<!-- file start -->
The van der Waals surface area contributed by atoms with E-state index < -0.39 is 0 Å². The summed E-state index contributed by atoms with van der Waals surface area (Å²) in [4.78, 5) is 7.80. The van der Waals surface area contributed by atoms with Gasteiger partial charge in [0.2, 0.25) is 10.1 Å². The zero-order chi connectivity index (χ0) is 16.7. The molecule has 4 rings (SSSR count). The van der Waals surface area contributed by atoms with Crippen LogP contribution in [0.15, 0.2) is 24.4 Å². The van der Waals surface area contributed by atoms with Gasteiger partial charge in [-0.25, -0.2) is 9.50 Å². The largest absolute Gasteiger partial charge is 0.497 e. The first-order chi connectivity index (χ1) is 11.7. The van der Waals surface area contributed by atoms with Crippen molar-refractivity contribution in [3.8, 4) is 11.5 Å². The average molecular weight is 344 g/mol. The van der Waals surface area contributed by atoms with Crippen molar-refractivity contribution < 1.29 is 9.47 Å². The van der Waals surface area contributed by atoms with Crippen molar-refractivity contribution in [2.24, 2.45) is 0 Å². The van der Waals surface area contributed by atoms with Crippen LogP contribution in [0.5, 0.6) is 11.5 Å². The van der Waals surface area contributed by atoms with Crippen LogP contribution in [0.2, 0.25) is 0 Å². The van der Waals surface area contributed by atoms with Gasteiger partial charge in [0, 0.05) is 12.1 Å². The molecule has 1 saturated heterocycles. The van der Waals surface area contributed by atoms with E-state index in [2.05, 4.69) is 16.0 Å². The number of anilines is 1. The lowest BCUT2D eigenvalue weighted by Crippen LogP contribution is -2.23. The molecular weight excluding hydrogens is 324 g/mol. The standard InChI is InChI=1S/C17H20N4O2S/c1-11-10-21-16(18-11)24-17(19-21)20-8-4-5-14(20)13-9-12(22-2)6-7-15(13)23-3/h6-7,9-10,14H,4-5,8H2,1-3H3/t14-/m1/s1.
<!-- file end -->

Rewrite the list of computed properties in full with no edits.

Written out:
The van der Waals surface area contributed by atoms with E-state index < -0.39 is 0 Å². The summed E-state index contributed by atoms with van der Waals surface area (Å²) in [4.78, 5) is 7.80. The van der Waals surface area contributed by atoms with Gasteiger partial charge in [0.2, 0.25) is 10.1 Å². The zero-order chi connectivity index (χ0) is 16.7. The molecule has 4 rings (SSSR count). The van der Waals surface area contributed by atoms with Crippen LogP contribution in [0.15, 0.2) is 24.4 Å². The van der Waals surface area contributed by atoms with Gasteiger partial charge in [-0.25, -0.2) is 9.50 Å². The largest absolute Gasteiger partial charge is 0.497 e. The first-order chi connectivity index (χ1) is 11.7. The van der Waals surface area contributed by atoms with Crippen molar-refractivity contribution in [3.8, 4) is 11.5 Å². The average molecular weight is 344 g/mol. The van der Waals surface area contributed by atoms with Crippen molar-refractivity contribution < 1.29 is 9.47 Å². The van der Waals surface area contributed by atoms with Crippen molar-refractivity contribution in [2.24, 2.45) is 0 Å². The van der Waals surface area contributed by atoms with Crippen LogP contribution in [0.5, 0.6) is 11.5 Å². The van der Waals surface area contributed by atoms with Crippen LogP contribution in [0.2, 0.25) is 0 Å². The van der Waals surface area contributed by atoms with Gasteiger partial charge in [0, 0.05) is 12.1 Å². The molecule has 1 saturated heterocycles. The van der Waals surface area contributed by atoms with E-state index in [2.05, 4.69) is 16.0 Å². The number of anilines is 1. The lowest BCUT2D eigenvalue weighted by Crippen LogP contribution is -2.23. The molecular weight excluding hydrogens is 324 g/mol. The standard InChI is InChI=1S/C17H20N4O2S/c1-11-10-21-16(18-11)24-17(19-21)20-8-4-5-14(20)13-9-12(22-2)6-7-15(13)23-3/h6-7,9-10,14H,4-5,8H2,1-3H3/t14-/m1/s1.